Farmers know how to till the land and grow crops. But when it comes to harvesting information they need to keep their agribusinesses strong and healthy, that’s been a different story. Today, they must cultivate technology and their commodities to succeed. More of them use an unlikely resource, their Internet Service Provider (ISP).
One in particular, Agristar Global Networks, connects many commercial farmers and ranchers with trade partners and also provides them a portal to check on industry news, weather, and market prices through its satellite-based, high-speed Internet service. But as an ISP with a trimmed-down staff, Agristar is not an arbiter of niche information and data nor an enabler of communications between businesses and their trading partners.
“We wanted to create a single portal to provide both services in addition to the typical ISP services,” says Tim Ganschow, Vice President of Strategic Satellite Deployment at Agristar, in Chicago.
Rather than building and hosting its own portal, Agristar turned to Internet content and Application Service Provider (ASP) InfoStreet of Tarzana, California,and its “Software as a Service” (SaaS) model to develop, host, and maintain this portal for Agristar customers.
The niche service is aimed at the 2.1 million American farmers, vineyard owners, and ranchers who, due to their rural locations have, at best, spotty access to high-speed landline Internet.
Today, Agristar pays less than $100,000 annually to outsource this specialized content management and delivery to InfoStreet, claiming a savings of at least that much per year. Kelly Paradis, Director of Web Development at Agristar reports, “The human and technology resources we would need to support this internally would cost much more than what we spend to outsource it.”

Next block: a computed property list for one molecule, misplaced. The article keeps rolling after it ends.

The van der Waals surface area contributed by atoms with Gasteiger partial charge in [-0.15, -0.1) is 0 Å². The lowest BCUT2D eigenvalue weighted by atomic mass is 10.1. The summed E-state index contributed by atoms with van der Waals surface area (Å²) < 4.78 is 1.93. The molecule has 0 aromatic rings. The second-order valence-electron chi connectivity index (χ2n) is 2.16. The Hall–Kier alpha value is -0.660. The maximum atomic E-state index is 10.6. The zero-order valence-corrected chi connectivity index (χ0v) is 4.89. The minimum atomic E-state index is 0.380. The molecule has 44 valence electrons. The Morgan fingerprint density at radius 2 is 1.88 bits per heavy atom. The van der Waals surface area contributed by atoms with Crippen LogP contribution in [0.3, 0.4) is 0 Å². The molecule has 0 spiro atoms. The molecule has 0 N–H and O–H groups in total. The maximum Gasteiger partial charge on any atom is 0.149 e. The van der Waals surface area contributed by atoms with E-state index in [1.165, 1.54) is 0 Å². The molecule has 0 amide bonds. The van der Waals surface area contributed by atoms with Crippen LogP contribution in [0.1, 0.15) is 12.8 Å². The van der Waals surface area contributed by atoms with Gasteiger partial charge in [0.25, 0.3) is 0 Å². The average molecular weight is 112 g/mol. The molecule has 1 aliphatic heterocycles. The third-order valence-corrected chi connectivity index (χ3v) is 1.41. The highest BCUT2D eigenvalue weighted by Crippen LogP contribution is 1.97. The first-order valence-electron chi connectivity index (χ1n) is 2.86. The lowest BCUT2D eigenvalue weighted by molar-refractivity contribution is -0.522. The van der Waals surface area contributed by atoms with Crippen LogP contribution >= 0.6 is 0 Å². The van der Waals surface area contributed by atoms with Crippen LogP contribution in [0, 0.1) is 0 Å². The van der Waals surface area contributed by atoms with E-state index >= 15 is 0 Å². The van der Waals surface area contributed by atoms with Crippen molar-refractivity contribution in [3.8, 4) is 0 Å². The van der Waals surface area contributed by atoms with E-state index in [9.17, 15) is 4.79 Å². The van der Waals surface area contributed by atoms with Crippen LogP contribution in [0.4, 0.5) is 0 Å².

“There’s a growing need for wireless communications–particularly satellite–in the agricultural industry,” according to grain market analyst Bob Wisner. He points out that offering time-sensitive data on-demand, a portal for agribusinesses to connect with their markets, and high-speed satellite rural connectivity “brings a dramatic and very positive impact.”
Pushing the Content Delivery Envelope
When Agristar launched its service in April 2003, it planned to handle all the technology. But, as often happens when companies try to build a solution from scratch, it quickly saw the wisdom of outsourcing. In order to reduce the time and cost, the ISP turned to InfoStreet.
“Software-as-a-Service is a new buzzword for many people,” according to Siamak Farah, InfoStreet’s CEO and Founder. “It allows us to develop software and deliver on any level of demand.” He suggests many companies have this capability but get bogged down in growing and scaling. “This is why they outsource to us because we can also grow with them.”
InfoStreet’s basic information architecture solution to Agristar “gave us a good way to manage our content sources in a single area,” Ganschow says. “But when we looked at different options, like delivering focused content to our agri-subscribers, we needed to build a portal from the ground up. InfoStreet tackled that problem and proved how we could move forward together.”
InfoStreet’s SaaS model appeals to Agristar because it allows the ISP to support a handful of users of any specific content bundle in the beginning, then grow as more subscribers join. “We needed a service that would eventually benefit several thousand subscribers but was affordable during the early period when we wouldn’t have a large number of users,” adds Ganschow.